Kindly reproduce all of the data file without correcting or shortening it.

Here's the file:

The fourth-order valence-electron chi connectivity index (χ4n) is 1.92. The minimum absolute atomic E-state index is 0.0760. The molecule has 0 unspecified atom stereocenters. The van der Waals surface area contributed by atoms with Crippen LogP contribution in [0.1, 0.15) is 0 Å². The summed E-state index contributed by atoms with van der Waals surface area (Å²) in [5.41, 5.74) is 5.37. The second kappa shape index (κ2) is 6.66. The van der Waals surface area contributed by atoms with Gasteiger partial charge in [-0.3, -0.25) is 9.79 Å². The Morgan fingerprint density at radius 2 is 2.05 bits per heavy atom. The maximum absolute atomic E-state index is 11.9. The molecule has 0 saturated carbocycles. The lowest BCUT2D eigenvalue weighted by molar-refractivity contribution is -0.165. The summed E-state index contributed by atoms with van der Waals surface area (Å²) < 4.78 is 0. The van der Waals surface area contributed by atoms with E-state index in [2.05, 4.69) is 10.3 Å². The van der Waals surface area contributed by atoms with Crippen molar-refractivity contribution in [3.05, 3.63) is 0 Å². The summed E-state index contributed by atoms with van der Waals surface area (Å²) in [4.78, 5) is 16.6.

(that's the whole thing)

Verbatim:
The fourth-order valence-electron chi connectivity index (χ4n) is 1.92. The minimum absolute atomic E-state index is 0.0760. The molecule has 0 unspecified atom stereocenters. The van der Waals surface area contributed by atoms with Crippen LogP contribution in [0.1, 0.15) is 0 Å². The summed E-state index contributed by atoms with van der Waals surface area (Å²) in [5.41, 5.74) is 5.37. The second kappa shape index (κ2) is 6.66. The van der Waals surface area contributed by atoms with Gasteiger partial charge in [-0.3, -0.25) is 9.79 Å². The Morgan fingerprint density at radius 2 is 2.05 bits per heavy atom. The maximum absolute atomic E-state index is 11.9. The molecule has 0 saturated carbocycles. The lowest BCUT2D eigenvalue weighted by molar-refractivity contribution is -0.165. The summed E-state index contributed by atoms with van der Waals surface area (Å²) < 4.78 is 0. The van der Waals surface area contributed by atoms with E-state index in [2.05, 4.69) is 10.3 Å². The van der Waals surface area contributed by atoms with Crippen molar-refractivity contribution in [3.05, 3.63) is 0 Å². The summed E-state index contributed by atoms with van der Waals surface area (Å²) in [4.78, 5) is 16.6.